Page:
Digital Theses Archive


Tesi etd-10092020-152059

Type of thesis
Dynamic Capabilities and Behavioral Practices of Organizations for Circular Economy Implementation
Scientific disciplinary sector
relatore Prof. IRALDO, FABIO
  • Circular Economy
  • Dynamic Capabilities
  • Organizational Behavior
  • Organizational Performance
Exam session start date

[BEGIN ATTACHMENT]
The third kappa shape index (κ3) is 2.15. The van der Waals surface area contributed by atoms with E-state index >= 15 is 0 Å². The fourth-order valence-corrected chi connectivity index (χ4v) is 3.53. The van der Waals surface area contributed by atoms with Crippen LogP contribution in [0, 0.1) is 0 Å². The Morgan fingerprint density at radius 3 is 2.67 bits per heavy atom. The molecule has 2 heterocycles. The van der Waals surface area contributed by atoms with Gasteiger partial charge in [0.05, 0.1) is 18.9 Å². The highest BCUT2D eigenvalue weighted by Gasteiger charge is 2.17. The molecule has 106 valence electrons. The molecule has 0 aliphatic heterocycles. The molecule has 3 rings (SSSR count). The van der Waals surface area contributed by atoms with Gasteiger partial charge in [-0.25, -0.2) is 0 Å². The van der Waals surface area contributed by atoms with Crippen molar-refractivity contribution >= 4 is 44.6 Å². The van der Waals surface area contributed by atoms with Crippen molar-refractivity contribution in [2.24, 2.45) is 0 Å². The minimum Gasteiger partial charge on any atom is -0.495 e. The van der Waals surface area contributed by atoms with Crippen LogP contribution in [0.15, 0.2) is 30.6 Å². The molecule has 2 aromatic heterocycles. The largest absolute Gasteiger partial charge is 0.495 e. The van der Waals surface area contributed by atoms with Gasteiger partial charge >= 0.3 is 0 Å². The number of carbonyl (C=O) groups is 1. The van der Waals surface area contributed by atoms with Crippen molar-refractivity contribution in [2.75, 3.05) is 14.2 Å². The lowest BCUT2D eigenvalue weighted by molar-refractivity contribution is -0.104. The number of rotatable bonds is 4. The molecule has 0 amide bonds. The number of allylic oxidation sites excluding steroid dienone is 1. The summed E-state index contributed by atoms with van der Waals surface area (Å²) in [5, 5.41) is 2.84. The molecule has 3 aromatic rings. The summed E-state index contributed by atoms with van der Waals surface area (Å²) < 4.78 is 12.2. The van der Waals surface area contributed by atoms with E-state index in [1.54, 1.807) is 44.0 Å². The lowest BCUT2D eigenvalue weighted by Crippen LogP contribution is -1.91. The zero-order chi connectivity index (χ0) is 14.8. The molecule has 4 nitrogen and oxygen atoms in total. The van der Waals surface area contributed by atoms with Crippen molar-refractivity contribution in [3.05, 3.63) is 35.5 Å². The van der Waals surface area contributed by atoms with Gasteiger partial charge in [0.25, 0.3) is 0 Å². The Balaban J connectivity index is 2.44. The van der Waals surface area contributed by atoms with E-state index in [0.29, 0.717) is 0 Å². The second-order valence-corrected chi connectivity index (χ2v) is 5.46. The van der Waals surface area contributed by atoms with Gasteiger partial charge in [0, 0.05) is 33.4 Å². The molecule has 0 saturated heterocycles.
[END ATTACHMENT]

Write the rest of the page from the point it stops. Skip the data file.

Humans have been consuming 70% more natural resources each year than the regenerative capacity of the Earth and thus causing several environmental problems. If this consumption pace continues in a linear economy approach (take-make-dispose), humans would need 200% more natural resources by 2050 due to the increase in global ecological footprint. In this scenario, many organizations (businesses) would not be able to survive. For instance, organizations from the manufacturing sector whose production heavily depends on scarce materials would have to temporarily shut down their production due to a lack of resources or supply disruptions. These organizations would not be able to compete with other organizations that are less dependent on resources, and they would be at high risk of losing their brand value and customer loyalty due to their bad ecological footprint. <br><br>Scholars and practitioners are continuously awakening organizations that the concept of a circular economy (CE) is not just an alternative economic model rather a necessity to sustain and improve human life. Organizations have been now slowly realizing that CE is indeed vital for the viability and sustainability of their business. The EU and several national governments have already introduced various initiatives to support organizations in the transition towards CE. Yet many organizations are not easily able to translate the concept of CE into their corporate strategies, business models, and operations. Many organizations are either facing barriers or still unclear how they may transition to CE. The existing literature on CE from the perspective of management studies is still in its infancy. Whereas, the tools and methodologies mentioned in the grey literature are too generic and insufficient for an organization to adopt CE. To the best of our knowledge, there is still no or very little academic discussion on how organizations can implement CE. Furthermore, there is limited empirical support of whether CE is beneficial for organizations from a business perspective.<br><br>Using the theory of dynamic capabilities and the theory of planned behavior, this doctoral thesis attempts to explore: <br><br>• How organizations can identify and pursue CE opportunities?<br>• Which are the key capabilities and organizational routines for CE?<br>• Do dynamic capabilities and CE implementation improve the overall performance of organizations? And do the circular dynamic environment influence CE implementation?<br>• What factors cause the intention-behavior gap? And how organizations can attain a CE for plastics?<br><br>This doctoral thesis concludes that organizations can accomplish CE through their dynamic capabilities (sensing, seizing, and reconfiguring). Organizations may identify CE opportunities through four microfoundations of sensing, namely (1) market monitoring and technology scanning, (2) idea generation, (3) knowledge creation, and (4) experiential learning. Once a CE opportunity is sensed, organizations may address that opportunity through three microfoundations of seizing, namely (1) strategic planning, (2) business model and governance, and (3) collaboration, and four microfoundations of reconfiguring, namely (1) organizational restructuring, (2) technological upgradation, (3) knowledge integration, and (4) best practices adaptation.<br><br>This doctoral thesis identifies that key capabilities and routines that an organization should develop and apply for CE objectives include, but not limited to, undertaking R&amp;D to try out new ideas, conducting LCA to assess potential environmental impacts of products, planning investments and human resources, finding strategic partners, changing organizational structure, introducing new technology, and adopting new business practices.<br><br>This doctoral thesis concludes that dynamic capabilities and their underlying organizational activities significantly facilitate CE implementation, which consequently improves the overall performance of organizations. That is, CE implementation does not only improve environmental and financial performance but also competitiveness and corporate reputation. Furthermore, this doctoral thesis cautiously concludes that a circular dynamic environment may positively influence the transition towards CE.<br><br>This doctoral thesis concludes that the majority of organizations are still far away from contributing to CE for plastics. There are various factors (barriers) that cause the gap between intentions and behaviors of organizations towards CE for plastics. These barriers include lack of easy access, lack of space and time, lack of skilled personnel, insufficient funds, and so on. Finally, this doctoral thesis suggests some measures to overcome the intention-behavior gap and to attain a CE for plastics.